There comes a time in every 3D printers life when they need to move the gantry out of the way. The X and Y axis move very easily once you disable the steppers in the menu, but the Z axis required rotating the threaded rod clockwise to elevate the gantry.
It is very inconvenient to rotate the rod by hand since it is directly behind the left upright support of the printer. The easy solution it to have a way to turn the rod from the top. This is a simple scraper holder made by using parts from a few other posts so that it could be relocated to the place I wanted it. This way your scraper is out of the way until you need it. When you need it, you know right where it is.
The intent is to attach the wires to the back of the clips which allows access to the wires. The printer will function perfectly fine without these cables being clipped to the frame, I just think they make everything look more tidy. Since the Ender 3 pro has the bed wiring in a mesh wiring sleeve I only put the chain around the gantry wiring. I may end up printing more chain links at some point and put a cover around the bed wiring too, just for aesthetics, but for now I am happy with just the gantry wires contained in the chain.
Your extruder knob lets you manually move the filament forward and backward between the feeder unit and the print head. And if you are going to have an extruder knob there anyways, why not spruce it up with the addition of Master Yoda. Much like the Scraper holder, This is not a absolute necessity, but it makes it nice to have your tool handy when you need it and stored securely out of the way when you don’t.
I am surprised at how often I am using the caliper, not only to check the things I have printed are in the correct dimension, but also to design new prints when I can’t find what I am looking for online. Anybody can help me on how to reduce or eliminate the initial base being printed using Creality Slicer for Ender 3 Pro? Whenever we print anything, i. PLA Waste Please help, where should we adjust this setting if any?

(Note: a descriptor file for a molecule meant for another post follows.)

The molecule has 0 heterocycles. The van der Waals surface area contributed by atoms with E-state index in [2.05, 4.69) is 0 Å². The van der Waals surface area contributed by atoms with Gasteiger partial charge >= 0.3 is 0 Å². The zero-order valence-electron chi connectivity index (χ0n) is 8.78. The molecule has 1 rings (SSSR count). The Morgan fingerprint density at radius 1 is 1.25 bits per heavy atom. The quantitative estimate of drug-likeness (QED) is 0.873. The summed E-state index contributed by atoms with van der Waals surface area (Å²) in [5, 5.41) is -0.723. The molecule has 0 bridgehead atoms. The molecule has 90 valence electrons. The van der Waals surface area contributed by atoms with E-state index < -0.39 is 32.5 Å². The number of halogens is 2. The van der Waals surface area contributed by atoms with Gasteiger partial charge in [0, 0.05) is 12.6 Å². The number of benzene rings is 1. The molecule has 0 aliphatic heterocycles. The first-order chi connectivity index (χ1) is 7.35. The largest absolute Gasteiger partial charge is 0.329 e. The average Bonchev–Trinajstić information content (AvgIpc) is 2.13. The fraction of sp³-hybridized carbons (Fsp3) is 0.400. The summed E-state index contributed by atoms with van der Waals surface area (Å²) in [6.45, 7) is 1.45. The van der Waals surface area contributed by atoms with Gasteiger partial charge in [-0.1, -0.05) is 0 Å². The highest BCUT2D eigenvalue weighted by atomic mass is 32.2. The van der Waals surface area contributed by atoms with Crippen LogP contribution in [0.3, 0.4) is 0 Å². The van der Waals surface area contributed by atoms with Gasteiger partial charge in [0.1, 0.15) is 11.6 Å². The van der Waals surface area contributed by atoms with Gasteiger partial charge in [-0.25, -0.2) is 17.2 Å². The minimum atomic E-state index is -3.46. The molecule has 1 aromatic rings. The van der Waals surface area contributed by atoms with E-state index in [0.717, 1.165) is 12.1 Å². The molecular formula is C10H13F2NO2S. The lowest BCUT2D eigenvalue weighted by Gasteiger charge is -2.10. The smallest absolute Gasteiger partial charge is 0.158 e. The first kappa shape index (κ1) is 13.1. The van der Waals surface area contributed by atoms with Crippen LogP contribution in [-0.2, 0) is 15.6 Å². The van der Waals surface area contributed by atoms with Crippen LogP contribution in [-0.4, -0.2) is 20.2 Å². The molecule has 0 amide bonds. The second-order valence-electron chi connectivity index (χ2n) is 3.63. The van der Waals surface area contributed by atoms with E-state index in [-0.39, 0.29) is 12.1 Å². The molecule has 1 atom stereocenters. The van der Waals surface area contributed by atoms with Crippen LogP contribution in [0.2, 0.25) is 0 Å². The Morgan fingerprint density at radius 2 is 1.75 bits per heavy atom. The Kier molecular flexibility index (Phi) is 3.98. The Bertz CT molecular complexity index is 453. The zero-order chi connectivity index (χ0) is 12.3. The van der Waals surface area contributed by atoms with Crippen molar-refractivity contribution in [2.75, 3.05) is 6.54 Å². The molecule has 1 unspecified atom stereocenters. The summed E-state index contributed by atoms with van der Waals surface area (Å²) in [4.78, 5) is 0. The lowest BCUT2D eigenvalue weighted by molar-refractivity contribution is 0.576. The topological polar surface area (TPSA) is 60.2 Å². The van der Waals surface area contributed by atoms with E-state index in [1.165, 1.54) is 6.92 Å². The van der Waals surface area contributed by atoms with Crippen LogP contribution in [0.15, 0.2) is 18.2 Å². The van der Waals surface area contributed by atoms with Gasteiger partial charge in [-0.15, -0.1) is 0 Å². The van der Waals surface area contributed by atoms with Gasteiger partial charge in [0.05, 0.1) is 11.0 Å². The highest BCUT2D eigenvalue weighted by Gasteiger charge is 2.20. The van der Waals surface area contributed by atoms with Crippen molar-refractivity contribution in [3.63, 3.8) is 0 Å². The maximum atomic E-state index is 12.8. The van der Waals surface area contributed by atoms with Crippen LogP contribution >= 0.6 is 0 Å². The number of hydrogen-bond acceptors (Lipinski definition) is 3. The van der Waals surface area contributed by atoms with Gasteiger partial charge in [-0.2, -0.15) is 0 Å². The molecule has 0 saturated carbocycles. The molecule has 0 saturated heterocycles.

Thanks and I appreciate it as we just got this first 3D Printer Ender 3 Pro and my kids are supposed to be enjoying it. Reply 10 months ago. I haven’t used creality slicer, I use cura. In cura is an option called “build plate adhesion” and it has the options none, skirt, rim, and raft. What you are describing sounds like a raft. There should be a similar setting in the slicer you are using. Reply 4 months ago. Many thanks for the quick response.
I will try to check that one. I tried using Ultimate Cura too but had also issue that I cannot figure out. Thanks if you can also give me idea on how to preset the extruder axis in the middle without going back home at X-0 Y-0 Z Question 9 months ago.
Now that I have started, I cannot seem to complete a job without the model moving on the glass, and so the print job has to be aborted. The bed is level and nozzle is within mm at all corners and center.
I see some Youtube people speak about an adhesive. Am I to use this? Also, is the glass supposed to be fixed to the mat somehow with the binder clamps? If so, where to put this without getting in the way? Answer 6 months ago.
I cleaned the glass with alcohol and increased the bed temperature to 62 degrees. Seemed to solve my problems with PLA. Answer 8 months ago. Is the glass moving or the print? I’ve been using a glass base for a few months now, on and Ender 3 pro. I use 4 black metal clips.. As for the print itself, I use extra strength hairspray on the glass. Reply 8 months ago. The glass moves forward and back on the X axis The print head moves left to right on the Y axis and up and down on the Z axis.